Notes: Barnoldswick station was the terminus of the single-track branch from Earby. It was provided with a single platform on the south-west side of the line with stone and timber buildings on the platform. The stone building was the original Barnoldswick Company’s booking office, the wooden buildings being added in two stages by the Midland Railway. The first of these, at the south end of the original building, had a narrow canopy and comprised waiting rooms and an external gents' toilet. A goods office was provided in 1904 at the north end of the building. The canopy was later extended in front of this building and the booking office. At the south end of the platform there was a swan-necked water crane, originally fed from a large water tank in the coal yard but later connected to the town supply.
A level crossing at the north end of the platform allowed trains to cross Station Road to reach the coal yard. There was no ramp at this end of the platform, only steps which gave access to the level crossing. The level crossing was also used by passenger trains so that the locomotive could run round its coaches; the gates were opened and closed by hand. It was unusual in that, when closed against the railway, both gates swung to cover the platform side, the goods yard being left unprotected.
The main goods yard was opposite the platform. The yard comprised four sidings entered from the run-round loop. One siding ran to an end-loading dock adjacent to the crossing; another passed through a large wooden goods shed with an awning over the adjacent siding. The shed was not built to a standard Midland Railway design and was probably designed and built by a local contractor. The Summary Book mentions that grain (from the local corn mill) was diverted in 1897 due to 'insufficient warehouse accommodation'. As a result, the goods shed was extended c1904. A 5-ton crane stood between these two sidings. The third siding stopped short of the goods shed, and the fourth extended past the goods shed almost to Wellhouse Road.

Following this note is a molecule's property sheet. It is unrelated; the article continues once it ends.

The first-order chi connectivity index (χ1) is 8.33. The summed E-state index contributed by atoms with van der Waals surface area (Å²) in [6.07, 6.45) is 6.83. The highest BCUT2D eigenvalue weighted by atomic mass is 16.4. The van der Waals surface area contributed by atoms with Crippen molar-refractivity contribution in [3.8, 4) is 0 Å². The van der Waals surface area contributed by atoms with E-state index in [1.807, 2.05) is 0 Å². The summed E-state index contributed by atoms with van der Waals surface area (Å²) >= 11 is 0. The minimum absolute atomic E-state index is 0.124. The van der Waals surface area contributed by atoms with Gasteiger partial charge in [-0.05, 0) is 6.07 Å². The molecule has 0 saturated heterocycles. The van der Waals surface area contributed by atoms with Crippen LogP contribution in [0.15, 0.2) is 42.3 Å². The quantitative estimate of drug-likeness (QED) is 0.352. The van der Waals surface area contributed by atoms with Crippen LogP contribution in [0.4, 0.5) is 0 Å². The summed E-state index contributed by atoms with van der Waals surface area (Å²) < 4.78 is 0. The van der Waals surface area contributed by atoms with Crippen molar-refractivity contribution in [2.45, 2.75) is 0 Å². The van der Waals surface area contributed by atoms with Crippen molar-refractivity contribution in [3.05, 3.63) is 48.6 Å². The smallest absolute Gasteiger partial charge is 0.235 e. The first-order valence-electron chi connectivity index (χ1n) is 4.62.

There was a stone platelayers' hut at the throat of the goods yard.
To the south of the station, the line ran under Bridge No.10 (Rainhall Road) and entered a cutting with a crossover to the main line and the start of a long headshunt. The crossover was controlled by a two-lever ground frame, open to the elements and unlocked by the key on the end of the branch staff. The headshunt was also used for storing the branch passenger stock. Bridge No. 9 (Rook Street) crossed both the running line and the headshunt.
The goods shed was demolished in the early 1950s. The line to the loading dock was retained, as was the long siding, but the other two were lifted. In the early 1960s the long siding was used for the storage of surplus suburban coaching stock.
At one time a large iron water tank on wooden legs stood in the coal yard adjacent to Station Road and next to the level crossing; this is shown on the 1920 OS map but not on earlier maps. A small collection of coal merchants’ offices stood just inside the double entrance gates where there was a weighbridge on an area that was part covered in stone setts.
The 1894 Ordnance Survey map (reproduced below) shows the coal yard to have been very short with a total of four sidings, none of them over 100ft in length, the total capacity being 20 wagons. Towards the end of the nineteenth century about 9,000 tons of coal were being handled each year. The 1909 map shows that three of the sidings had been doubled in length (in 1907) and the yard was now handling 18,000 tons of coal per year. The sidings were extended again in 1913 as near as they could be to Skipton Road. This extension was built on an embankment, and advantage of this was taken to build coal drops with road access from Skipton Road. The yard was now handling 33,000 tons of coal a year. A ground frame in a standard Midland Railway hut was sited just inside the goods yard near the level crossing but on the opposite side of the tracks to the coal offices.